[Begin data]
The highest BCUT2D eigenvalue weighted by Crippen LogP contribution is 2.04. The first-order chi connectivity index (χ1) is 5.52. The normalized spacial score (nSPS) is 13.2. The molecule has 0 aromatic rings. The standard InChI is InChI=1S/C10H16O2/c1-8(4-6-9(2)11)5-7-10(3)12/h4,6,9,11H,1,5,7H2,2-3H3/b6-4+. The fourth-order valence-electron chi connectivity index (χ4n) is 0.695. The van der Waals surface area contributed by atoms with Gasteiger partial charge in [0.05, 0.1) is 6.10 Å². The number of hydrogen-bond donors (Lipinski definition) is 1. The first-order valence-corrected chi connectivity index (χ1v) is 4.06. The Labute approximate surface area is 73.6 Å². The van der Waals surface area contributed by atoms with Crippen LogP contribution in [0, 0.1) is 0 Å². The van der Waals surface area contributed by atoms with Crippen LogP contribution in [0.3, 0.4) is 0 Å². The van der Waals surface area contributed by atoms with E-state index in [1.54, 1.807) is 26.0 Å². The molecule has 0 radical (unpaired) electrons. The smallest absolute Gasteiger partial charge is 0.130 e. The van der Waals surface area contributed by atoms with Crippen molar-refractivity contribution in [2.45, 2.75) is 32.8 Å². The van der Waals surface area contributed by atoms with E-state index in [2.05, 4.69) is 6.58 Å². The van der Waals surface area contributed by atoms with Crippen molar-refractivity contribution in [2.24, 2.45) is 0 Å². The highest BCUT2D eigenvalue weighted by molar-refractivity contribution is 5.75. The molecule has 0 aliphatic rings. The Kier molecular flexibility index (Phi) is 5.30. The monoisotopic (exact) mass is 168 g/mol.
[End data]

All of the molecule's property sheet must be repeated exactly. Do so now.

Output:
The highest BCUT2D eigenvalue weighted by Crippen LogP contribution is 2.04. The first-order chi connectivity index (χ1) is 5.52. The normalized spacial score (nSPS) is 13.2. The molecule has 0 aromatic rings. The standard InChI is InChI=1S/C10H16O2/c1-8(4-6-9(2)11)5-7-10(3)12/h4,6,9,11H,1,5,7H2,2-3H3/b6-4+. The fourth-order valence-electron chi connectivity index (χ4n) is 0.695. The van der Waals surface area contributed by atoms with Gasteiger partial charge in [0.05, 0.1) is 6.10 Å². The number of hydrogen-bond donors (Lipinski definition) is 1. The first-order valence-corrected chi connectivity index (χ1v) is 4.06. The Labute approximate surface area is 73.6 Å². The van der Waals surface area contributed by atoms with Crippen LogP contribution in [0, 0.1) is 0 Å². The van der Waals surface area contributed by atoms with Crippen LogP contribution in [0.3, 0.4) is 0 Å². The van der Waals surface area contributed by atoms with E-state index in [1.54, 1.807) is 26.0 Å². The molecule has 0 radical (unpaired) electrons. The smallest absolute Gasteiger partial charge is 0.130 e. The van der Waals surface area contributed by atoms with Crippen molar-refractivity contribution in [2.45, 2.75) is 32.8 Å². The van der Waals surface area contributed by atoms with E-state index in [2.05, 4.69) is 6.58 Å². The van der Waals surface area contributed by atoms with Crippen molar-refractivity contribution in [2.24, 2.45) is 0 Å². The highest BCUT2D eigenvalue weighted by molar-refractivity contribution is 5.75. The molecule has 0 aliphatic rings. The Kier molecular flexibility index (Phi) is 5.30. The monoisotopic (exact) mass is 168 g/mol.